In 2003 I coached another team, the “Select” team, which was very talented. This group of 9-10 year olds (90% 10s) set us apart a lot from the 2002 team and saw us with 5 players over 180lbs and all but one could move very well. I had to choose from about 150 kids to put this team together. We had everything, size, speed and a good pass/catch combination. This was my most difficult coaching job ever because many kids got by with natural ability rather than using proper technique. It was a real chore to hold them accountable for perfect technique when their own journey often yielded positive results. As the season progressed, we dictated the score in every game and just dominated. We were able to win every league game by 50 points and our first team defense only had 1 TD all season. I didn’t want to let what happened in 2002 happen to this team.

To make sure the 2002 problem didn’t rear its ugly head on this team, I scheduled some mid-season controlled scrimmages against the 11-12 year old youth football teams to keep our kids focused. Our soccer team has learned that they have to be perfect with their technique and our plans to compete with these older teams. We even went so far as to schedule extra games for the 11-12 year old teams that had byes in the Iowa League across the river from us. At the end of our regular season we played for the league champion of this league under the lights in a big college stadium, that was big time. They lead early but we battled and ended up dominating the game but only winning by 2 touchdowns.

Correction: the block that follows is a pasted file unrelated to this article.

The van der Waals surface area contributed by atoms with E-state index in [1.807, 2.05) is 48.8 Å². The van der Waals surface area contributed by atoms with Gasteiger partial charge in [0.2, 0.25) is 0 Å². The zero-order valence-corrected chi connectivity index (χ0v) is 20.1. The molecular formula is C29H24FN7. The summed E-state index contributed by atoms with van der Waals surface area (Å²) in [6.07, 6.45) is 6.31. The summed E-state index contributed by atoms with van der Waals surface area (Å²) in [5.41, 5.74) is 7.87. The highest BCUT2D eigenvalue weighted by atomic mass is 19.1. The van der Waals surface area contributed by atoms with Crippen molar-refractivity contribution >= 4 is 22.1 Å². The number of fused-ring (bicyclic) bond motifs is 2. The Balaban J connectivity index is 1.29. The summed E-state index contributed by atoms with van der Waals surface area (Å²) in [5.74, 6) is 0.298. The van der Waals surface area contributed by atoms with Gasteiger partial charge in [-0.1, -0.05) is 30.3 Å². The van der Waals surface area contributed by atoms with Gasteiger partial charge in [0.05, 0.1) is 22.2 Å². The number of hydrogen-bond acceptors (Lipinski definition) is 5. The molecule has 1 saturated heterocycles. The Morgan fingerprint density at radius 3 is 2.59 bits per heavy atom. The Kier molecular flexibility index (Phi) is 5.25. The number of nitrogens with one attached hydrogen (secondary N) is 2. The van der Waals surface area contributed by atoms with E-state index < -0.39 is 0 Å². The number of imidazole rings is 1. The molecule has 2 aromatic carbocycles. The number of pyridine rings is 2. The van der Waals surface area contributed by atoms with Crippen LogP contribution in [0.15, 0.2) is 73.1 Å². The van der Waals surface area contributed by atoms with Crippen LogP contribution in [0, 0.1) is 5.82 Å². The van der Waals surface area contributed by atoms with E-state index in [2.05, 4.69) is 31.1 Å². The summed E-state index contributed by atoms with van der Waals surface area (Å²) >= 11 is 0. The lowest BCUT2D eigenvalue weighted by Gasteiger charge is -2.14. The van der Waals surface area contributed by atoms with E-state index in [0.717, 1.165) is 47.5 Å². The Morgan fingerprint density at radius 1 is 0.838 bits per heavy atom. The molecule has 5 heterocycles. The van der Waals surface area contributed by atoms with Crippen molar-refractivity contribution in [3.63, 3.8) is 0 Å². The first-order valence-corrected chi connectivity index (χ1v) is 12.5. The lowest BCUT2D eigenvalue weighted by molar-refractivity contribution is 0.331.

The net result is that we’ve been steadily improving throughout the season, knowing that we have very tough scrimmages and other games ahead of us. We knew we had a really tough game at the end of the season to look forward to. Rather than just blowing out every similarly aged team in our league, the challenge of playing older teams made this team that much better. Our kids were on a mission to do what no one but them and us coaches thought they could do. It made them better players and gave them a great sense of accomplishment. As for our regular league rivals, games against them were a breeze compared to the games and scrimmages against the 11-12 year old teams we played. We won our league championship game 46-12 after leading 46-0 in the third quarter. We all agreed that it is better to play an older tough team and lose than to have an undefeated season with a few problems. We really believe in playing anyone, anytime, anywhere (within reasonable travel distance) with my country team.